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# -*- encoding: utf-8 -*-
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#
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# Copyright 2008-2019 NetworkX developers.
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#    Aric Hagberg <hagberg@lanl.gov>
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#    Dan Schult <dschult@colgate.edu>
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#    Pieter Swart <swart@lanl.gov>
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#    All rights reserved.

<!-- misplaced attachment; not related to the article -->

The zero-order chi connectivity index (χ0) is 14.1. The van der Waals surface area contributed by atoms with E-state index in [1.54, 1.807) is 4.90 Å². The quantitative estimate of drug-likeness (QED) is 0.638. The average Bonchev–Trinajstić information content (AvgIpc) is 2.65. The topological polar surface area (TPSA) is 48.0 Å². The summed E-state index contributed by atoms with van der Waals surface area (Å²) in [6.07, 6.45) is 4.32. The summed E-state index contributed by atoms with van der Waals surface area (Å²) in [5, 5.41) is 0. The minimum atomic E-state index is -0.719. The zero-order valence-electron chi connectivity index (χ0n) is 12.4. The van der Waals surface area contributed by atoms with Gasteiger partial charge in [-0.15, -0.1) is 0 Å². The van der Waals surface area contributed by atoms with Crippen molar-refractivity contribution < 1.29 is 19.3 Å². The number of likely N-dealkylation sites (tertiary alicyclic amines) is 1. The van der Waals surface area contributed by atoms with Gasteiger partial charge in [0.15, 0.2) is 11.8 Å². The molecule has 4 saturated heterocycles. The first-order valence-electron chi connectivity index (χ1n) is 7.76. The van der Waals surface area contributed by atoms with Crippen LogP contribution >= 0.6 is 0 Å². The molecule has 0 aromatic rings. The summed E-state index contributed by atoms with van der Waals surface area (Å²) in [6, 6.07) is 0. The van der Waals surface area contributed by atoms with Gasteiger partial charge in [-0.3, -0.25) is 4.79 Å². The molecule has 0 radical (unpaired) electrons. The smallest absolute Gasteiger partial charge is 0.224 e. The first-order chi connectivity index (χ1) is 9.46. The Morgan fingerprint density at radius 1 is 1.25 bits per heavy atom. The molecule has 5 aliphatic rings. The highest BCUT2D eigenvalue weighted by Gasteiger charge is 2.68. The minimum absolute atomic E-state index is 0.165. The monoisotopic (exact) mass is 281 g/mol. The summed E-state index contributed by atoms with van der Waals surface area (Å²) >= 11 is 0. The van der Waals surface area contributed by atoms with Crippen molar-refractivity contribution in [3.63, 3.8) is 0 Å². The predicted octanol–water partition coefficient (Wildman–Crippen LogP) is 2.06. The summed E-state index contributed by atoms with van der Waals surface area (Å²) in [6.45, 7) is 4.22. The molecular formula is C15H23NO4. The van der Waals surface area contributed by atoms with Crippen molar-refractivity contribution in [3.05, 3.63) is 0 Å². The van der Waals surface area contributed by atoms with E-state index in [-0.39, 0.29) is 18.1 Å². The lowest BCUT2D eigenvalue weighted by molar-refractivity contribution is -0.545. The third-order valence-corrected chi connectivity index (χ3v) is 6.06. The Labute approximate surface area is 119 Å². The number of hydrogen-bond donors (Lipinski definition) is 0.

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#    BSD license.
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"""Functions for computing measures of structural holes."""
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from __future__ import division
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import networkx as nx
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__all__ = ['constraint', 'local_constraint', 'effective_size']
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def mutual_weight(G, u, v, weight=None):
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    """Returns the sum of the weights of the edge from `u` to `v` and
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    the edge from `v` to `u` in `G`.
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    `weight` is the edge data key that represents the edge weight. If